My favorite W. Edwards Deming quote is “It is not necessary to change. Survival is not mandatory.” If you work in an entrepreneurial business like I do, then you know that change is a constant. Some changes are big, like adding a new service offering. Some are small, like leveraging an existing technology to streamline a process. However, in my experience, no matter how big or small the change, the resistance level is constant.
If you struggle with change management in your organization, I am here to help. Below are 4 keys to creating a successful and lasting change within your business.
Alignment | For change to be accepted AND implemented it must be congruent with your stakeholders’ experience of your organization. If you specialize in baking brownies, it would be a little alarming if you decided to start offering investment management services.
Change, big or small, must be anchored in an organization’s purpose, passion, vision and culture. Before starting a major change initiative, be 100% sure that your stakeholders are clear on the organization’s core fundamentals. If they aren’t, the first step is education and communication.
Timed Transparency | There are those of us who thrive on change and the process of creating change. There are others who will dig their heels in and resist even when it is clear the change will be beneficial. It’s all about fear, and fear mitigation. Draw on those within your organization who are change makers to help you craft the vision and navigate all the options. Once you have narrowed your scope and have some clarity, slowly reveal the ideas to those who may be more resistant. Fear of change comes from a fear of the unknown. Too many possibilities and things feel uncertain, but not having enough information and/or control is just as detrimental to your change initiative. So, long story short, be as transparent as possible, but make sure the timing is right.
Stakeholder Input | Entrepreneurs & others in positions of leadership have a tendency to think they know best and want to move very fast. I’m guilty of this myself from time to time. However, the best things happen to us and our organizations when we invite others to be a part of the process.
If you have a large group of stakeholders, I would suggest trying Open Space Technology. Open Space is a way to enable all kinds of people to create inspired organizations, where ordinary people work together to create extraordinary results with regularity. We just used this process at the Impact 100 Cincinnati annual board retreat and I was astounded by the ideas that sprang forth.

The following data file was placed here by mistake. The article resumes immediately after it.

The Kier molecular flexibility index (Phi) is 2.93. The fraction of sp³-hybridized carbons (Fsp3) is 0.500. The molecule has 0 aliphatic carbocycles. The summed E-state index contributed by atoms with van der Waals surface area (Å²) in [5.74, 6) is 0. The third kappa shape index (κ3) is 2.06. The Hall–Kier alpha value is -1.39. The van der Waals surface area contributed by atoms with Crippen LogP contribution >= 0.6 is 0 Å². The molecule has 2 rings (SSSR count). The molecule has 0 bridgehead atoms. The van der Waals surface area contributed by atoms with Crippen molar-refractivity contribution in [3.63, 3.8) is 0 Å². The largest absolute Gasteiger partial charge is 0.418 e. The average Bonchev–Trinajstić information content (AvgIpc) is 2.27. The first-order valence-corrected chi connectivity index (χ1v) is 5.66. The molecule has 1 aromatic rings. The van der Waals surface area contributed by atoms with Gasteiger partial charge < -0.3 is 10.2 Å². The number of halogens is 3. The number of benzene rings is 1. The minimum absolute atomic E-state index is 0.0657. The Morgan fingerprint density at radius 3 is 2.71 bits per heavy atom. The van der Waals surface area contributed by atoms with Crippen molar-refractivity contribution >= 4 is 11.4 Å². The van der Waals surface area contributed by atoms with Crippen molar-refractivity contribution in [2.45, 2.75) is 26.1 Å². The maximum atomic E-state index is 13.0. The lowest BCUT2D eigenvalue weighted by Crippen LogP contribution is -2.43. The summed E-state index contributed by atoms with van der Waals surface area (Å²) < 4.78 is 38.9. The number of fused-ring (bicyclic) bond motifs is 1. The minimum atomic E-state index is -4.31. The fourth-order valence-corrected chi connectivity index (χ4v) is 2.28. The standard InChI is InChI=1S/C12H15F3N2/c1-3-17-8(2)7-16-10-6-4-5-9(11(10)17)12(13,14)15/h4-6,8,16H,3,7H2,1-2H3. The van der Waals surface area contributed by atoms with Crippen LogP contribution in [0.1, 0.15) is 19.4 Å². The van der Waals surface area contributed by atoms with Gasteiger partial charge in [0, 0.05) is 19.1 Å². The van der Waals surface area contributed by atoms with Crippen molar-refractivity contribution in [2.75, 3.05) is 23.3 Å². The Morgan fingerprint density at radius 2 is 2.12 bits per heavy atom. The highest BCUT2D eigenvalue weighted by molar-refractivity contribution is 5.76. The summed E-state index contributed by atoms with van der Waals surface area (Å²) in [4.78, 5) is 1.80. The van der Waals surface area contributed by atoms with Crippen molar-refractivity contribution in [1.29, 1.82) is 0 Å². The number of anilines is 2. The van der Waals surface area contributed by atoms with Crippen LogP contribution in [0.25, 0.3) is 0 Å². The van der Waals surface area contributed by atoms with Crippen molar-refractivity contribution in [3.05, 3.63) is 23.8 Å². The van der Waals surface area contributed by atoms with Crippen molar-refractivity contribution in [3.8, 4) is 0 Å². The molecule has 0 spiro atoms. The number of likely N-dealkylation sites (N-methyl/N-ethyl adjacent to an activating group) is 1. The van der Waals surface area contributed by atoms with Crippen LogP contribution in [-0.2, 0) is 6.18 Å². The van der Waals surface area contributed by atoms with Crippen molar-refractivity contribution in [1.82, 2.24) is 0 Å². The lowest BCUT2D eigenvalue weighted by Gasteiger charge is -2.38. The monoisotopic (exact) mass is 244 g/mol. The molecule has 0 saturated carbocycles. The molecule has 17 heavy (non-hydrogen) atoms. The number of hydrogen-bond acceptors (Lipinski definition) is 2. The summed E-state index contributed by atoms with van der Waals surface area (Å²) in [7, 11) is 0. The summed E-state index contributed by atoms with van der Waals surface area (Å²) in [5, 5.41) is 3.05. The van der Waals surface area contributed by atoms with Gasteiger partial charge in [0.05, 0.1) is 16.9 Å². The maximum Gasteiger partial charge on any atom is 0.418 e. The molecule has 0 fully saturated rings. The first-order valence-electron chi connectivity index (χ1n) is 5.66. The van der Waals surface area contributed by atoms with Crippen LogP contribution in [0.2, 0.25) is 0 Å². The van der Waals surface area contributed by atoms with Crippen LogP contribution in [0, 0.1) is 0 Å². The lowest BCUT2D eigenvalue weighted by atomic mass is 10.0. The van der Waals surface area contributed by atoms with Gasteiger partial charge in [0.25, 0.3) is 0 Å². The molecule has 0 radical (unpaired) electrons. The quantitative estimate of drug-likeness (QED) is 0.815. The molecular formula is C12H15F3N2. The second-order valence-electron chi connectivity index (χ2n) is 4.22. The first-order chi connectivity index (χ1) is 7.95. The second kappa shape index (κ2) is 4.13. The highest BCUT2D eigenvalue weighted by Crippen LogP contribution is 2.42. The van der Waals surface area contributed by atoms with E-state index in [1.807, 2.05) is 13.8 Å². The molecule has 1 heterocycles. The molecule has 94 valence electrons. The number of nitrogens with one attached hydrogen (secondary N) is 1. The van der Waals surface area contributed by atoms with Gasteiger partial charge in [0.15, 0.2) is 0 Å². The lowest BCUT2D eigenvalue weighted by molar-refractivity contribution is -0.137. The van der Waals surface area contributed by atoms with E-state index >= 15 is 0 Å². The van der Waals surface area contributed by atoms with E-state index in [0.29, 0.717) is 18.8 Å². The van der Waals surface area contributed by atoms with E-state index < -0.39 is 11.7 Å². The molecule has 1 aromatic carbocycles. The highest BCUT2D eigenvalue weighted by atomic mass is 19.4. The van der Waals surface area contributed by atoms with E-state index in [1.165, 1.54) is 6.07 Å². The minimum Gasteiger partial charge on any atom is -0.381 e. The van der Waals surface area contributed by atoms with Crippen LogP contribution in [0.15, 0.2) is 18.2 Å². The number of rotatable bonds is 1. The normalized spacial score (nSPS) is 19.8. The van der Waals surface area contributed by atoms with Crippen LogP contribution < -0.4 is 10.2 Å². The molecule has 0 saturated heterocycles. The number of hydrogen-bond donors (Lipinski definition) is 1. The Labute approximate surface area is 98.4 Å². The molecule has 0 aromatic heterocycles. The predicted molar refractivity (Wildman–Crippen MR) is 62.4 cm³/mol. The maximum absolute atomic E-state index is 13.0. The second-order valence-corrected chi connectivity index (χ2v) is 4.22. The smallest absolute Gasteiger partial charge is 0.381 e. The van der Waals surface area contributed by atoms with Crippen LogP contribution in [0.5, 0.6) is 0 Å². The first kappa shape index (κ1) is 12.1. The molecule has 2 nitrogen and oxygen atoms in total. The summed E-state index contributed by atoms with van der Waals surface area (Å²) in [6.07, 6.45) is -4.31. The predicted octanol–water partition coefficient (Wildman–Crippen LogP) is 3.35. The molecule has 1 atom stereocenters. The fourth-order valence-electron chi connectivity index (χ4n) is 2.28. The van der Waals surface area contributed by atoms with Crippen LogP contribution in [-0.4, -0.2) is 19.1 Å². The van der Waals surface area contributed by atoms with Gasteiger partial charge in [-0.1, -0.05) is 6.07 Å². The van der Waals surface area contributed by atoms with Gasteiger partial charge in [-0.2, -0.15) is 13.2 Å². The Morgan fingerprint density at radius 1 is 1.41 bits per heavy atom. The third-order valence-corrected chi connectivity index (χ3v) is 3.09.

Measurement | To know that any initiative has been successful we have to set goals and track our progress toward those goals. The concept is simple, but execution, not so much. When deciding on a measurement system remember 3 things:
- Make it as simple as possible, but not simpler (Thanks Mr. Einstein)
- Keep iterating if you need to. We rarely get things right on the first try. Just keep asking why, and eventually you’ll find what’s right.
- Make it personal
- A friend of mine is implementing a volunteer program within her organization. It’s time consuming and in the early stages. Her coworkers aren’t yet fully onboard. I asked her what she was reporting to them. She noted increase in number of volunteers, increase in volunteers’ hours, & increase in volunteer acumen. While all of these numbers are great, they aren’t personal to the staff. So, I suggested just reporting number of FTE (full-time equivalent) employees created by volunteer hours. And, light bulb. It was personal, and the rest of the team got excited.
- Report Regularly
- It may not be as simple as possible, and it may not be as personal as you would like it to be, but if you report to your stakeholders regularly they will forgive a lot of sins. Just like communication is key to get a change initiative off the ground, it is imperative to the continued implementation and adoption as well. You can read more about reporting rhythms in Mackey’s blog from February 2018.
If the choice is change or die, the choice is clear. Hopefully these 4 tools will help ease the pain of your next change management project. Thanks for reading!